95% of the bracelets turned out to be a breeding ground for bacteria.

In the midst of the COVID-19 pandemic, with hand hygiene coming to the forefront, a recent study conducted by scientists from Florida Atlantic University has shed light on an often overlooked item that is a source of harmful bacteria – wristbands.

The study examined bracelets made from a variety of materials and found that virtually all bracelets were contaminated with bacteria, with fabric bracelets being the most susceptible to bacterial growth. This article discusses the results of the study, the potential health risks associated with bacteria on bracelets, and emphasizes the importance of regular sanitization. The study was published in the journal Advances in Infectious Diseases

Wristband materials and bacterial prevalence

Researchers tested 20 bracelets made of plastic, rubber, fabric, leather, gold and silver to determine if there was a correlation between the type of material and the presence of bacteria. The study involved swabbing the bracelets from random volunteers, including drivers, firefighters, office workers and veterinarians.

The results showed that 95% of the wristbands were contaminated with bacteria. The highest number of bacteria was found on fabric bracelets, followed by plastic, rubber, leather and metal (gold and silver). Surprisingly, the least amount of bacteria was found on the gold bracelet. Gender had no significant effect on the number of bacteria.

Porous surfaces and bacterial colonization

Nwadiuto Esiobu, one of the study’s co-authors, explains that plastic and rubber bracelets may be more favorable environments for bacterial growth because of their porous and static surfaces. These characteristics make them prone to attracting and breeding bacteria. This fact emphasizes the need for regular sanitation of wristbands, especially those made of materials more prone to bacterial colonization.

Harmful bacteria found on bracelets

During the study, bacteria of the genera Staphylococcus and Pseudomonas were found on the bracelets. Bacteria of the genus Staphylococcus were present on 85% of the bracelets and bacteria of the genus Pseudomonas on 30%. Both types of bacteria are commonly found on the skin. In addition, the intestinal bacterium E. coli, which can cause infection through fecal-oral transmission, was found on 60% of the wristbands. These results highlight the potential health risks associated with bacteria on bracelets.

Importance of disinfection

According to Nwadiuto Esiobu, the number and taxonomy of bacteria found on bracelets indicate the need for regular sanitization. Even at low numbers, these pathogens have public health implications. Esiobu emphasizes that health care workers and those working in hospitals should prioritize disinfecting wristbands due to the potential impact on immunocompromised individuals.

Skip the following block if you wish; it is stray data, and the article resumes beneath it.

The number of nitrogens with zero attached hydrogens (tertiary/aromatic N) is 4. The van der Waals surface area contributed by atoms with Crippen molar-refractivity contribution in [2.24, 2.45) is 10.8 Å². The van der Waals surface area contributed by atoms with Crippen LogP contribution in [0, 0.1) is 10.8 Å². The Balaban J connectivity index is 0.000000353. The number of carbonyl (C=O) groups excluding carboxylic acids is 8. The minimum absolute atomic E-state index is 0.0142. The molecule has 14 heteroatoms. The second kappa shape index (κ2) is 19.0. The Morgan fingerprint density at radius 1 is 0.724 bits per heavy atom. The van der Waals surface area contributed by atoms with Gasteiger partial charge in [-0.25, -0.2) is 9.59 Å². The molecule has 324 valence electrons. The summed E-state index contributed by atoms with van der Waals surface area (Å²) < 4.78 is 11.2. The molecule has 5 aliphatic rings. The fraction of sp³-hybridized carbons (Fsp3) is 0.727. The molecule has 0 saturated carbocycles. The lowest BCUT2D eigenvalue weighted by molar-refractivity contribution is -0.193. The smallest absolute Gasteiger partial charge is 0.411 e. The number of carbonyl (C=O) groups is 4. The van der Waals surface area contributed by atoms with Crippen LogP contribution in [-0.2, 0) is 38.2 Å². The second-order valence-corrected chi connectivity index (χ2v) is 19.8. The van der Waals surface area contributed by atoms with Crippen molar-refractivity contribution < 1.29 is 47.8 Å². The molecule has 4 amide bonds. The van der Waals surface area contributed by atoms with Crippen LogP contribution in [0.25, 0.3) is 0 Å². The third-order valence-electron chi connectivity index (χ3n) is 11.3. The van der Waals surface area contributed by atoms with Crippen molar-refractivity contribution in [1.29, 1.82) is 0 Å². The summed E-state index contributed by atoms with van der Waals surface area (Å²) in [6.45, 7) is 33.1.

Effective disinfection methods

The study also examined the effectiveness of different disinfection methods against bacteria found on wristbands. Lysol disinfectant spray and 70% ethanol, commonly used in hospital-grade disinfectants and alcohol swabs, were found to be highly effective, providing 99.99% killing of bacteria within 30 seconds. On the other hand, apple cider vinegar, a more natural alternative, required a two-minute exposure to reduce bacterial counts. These results provide practical insight into the most effective ways to disinfect wristbands.

Expanding the research: Other devices at risk
In light of the findings, the researchers propose similar studies of other commonly used devices, such as headphones and smartphones. These devices come into contact with various surfaces and are often manipulated, making them potential carriers of harmful bacteria. Further research in this area may help to increase public awareness and improve hygiene practices.


A recent study conducted by Florida Atlantic University indicates an alarming prevalence of bacteria on wristbands. The findings emphasize the need for regular sanitization, especially of cloth bracelets, which are more prone to bacterial growth.

The findings also shed light on the potential health risks associated with bacteria found on bracelets, especially for immunocompromised individuals. Using effective disinfection methods such as Lysol disinfectant spray and 70% ethanol can reduce the risk of bacterial contamination. In addition, the study calls for further research on other commonly used devices for general hygiene and well-being.

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